The blend may be formed into a shaped body by any suitable means such as pressing the blend at a pressure of from about 100 kilograms per square centimeter to about 2000 kilograms per square centimeter and most desirably from about 350 kilograms per square centimeter to about 1400 kilograms per square centimeter. Alternatively, the blend may be formed into a shaped body by slurrying the blend into a liquid, casting the blend and evaporating all or most of the liquid.
The formed body is sintered by heating it in an inert atmosphere at a temperature of from about 1900° C. to about 2500° C. for a time sufficient to obtain a ceramic body having a density of at least 85 percent of the theoretical density of solid silicon carbide. The most desirable temperature is from about 2100° C. to about 2200° C. The heating, i.e. sintering time is usually from about 15 to about 120 minutes, preferrably for about 30 to about 90 minutes and most preferrably from about 40 to about 60 minutes.
The inert environment is usually an atmosphere of helium, argon, nitrogen, hydrogen or mixtures thereof and is most desirably a rare gas selected from helium and argon. Due to its availability, the most desirable gas is argon. In addition, the inert environment may be a vacuum which is preferrably below about 1mm of mercury of pressure absolute and most preferrably below about 1 × 10-3 mm of mercury absolute. When increased negative doping of the resulting silicon carbide is desired, nitrogen is frequently used as an inert atmosphere since the nitrogen either combines with or dissolves into the silicon carbide to improve negative doping characteristics.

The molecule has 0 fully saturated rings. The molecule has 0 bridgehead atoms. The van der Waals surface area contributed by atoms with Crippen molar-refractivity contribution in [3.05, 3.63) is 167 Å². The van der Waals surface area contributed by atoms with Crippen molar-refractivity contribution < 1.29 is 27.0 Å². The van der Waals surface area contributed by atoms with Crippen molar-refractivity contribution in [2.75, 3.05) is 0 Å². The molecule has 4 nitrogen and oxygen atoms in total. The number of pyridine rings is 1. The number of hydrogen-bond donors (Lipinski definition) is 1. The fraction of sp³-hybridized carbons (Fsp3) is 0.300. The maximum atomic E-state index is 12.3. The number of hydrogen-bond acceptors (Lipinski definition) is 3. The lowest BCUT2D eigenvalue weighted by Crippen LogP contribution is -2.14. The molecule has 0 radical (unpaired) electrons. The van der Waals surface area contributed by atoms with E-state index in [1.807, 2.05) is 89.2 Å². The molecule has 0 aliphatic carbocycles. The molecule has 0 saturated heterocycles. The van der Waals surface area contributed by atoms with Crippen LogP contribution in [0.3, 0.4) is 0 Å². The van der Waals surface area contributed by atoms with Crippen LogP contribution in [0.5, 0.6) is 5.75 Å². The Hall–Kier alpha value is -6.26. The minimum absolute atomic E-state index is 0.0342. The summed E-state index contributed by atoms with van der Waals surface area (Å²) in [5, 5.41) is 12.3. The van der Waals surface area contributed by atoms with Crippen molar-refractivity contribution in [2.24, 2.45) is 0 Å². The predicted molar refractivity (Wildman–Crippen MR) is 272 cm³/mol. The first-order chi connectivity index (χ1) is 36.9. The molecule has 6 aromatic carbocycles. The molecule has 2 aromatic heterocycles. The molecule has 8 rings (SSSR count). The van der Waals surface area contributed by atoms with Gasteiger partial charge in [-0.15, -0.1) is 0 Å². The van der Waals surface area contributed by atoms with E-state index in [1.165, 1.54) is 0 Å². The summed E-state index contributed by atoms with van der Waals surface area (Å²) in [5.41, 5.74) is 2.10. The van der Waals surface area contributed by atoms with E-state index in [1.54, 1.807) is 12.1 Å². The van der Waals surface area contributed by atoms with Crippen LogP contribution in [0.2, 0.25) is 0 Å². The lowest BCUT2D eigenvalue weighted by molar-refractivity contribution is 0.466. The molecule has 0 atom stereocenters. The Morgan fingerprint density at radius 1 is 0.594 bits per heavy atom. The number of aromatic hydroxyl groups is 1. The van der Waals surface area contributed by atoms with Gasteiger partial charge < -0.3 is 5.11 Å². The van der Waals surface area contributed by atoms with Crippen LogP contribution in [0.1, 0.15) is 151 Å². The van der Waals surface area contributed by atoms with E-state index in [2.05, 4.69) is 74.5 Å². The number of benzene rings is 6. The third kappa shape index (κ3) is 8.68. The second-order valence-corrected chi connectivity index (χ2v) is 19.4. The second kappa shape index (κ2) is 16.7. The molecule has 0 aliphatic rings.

Since density and strength of the resulting body generally have a direct correlation, the conditions and amounts of additives are experimentally selected to obtain the highest possible density which is usually at least 95 percent of the theoretical density of solid silicon carbide.
When high densities and strengths are the most desirable characteristics to be maximized, boron nitride or boron phosphide is generally used as the additive compound and the sintering temperature is then usually between 2100 to about 2200° C. When increased thermal shock resistance is the most desirable physical property of the silicon carbide body to be maximized, the additive compound is preferrably aluminum diboride and the sintering temperature is preferrably selected from about 2000° C. to about 2100° C. In order to obtain maximum density, the ratio of carbon to the additive compound is from about 3 to 1 to about 5 to 1 when the additive compound is aluminum diboride. When the additive compound is boron nitride or boron phosphide, the ratio of carbon to additive in order to maximize the density of the ceramic body is from about 1.5 to 1 to about 4 to 1 by weight. The highest densities, when the additive is aluminum diboride, are obtained when from about 0.5 to about 2 percent of aluminum diboride by weight of silicon carbide is incorporated into the blend. The highest densities, when the additive is boron nitride or boron phosphide, are obtained when from about 1 percent to about 3 percent of additive is incorporated into the blend.
The following examples are included to illustrate and not to limit the method of the invention for obtaining the novel silicon carbide ceramic body. Unless otherwise indicated, all parts and percentages are by weight.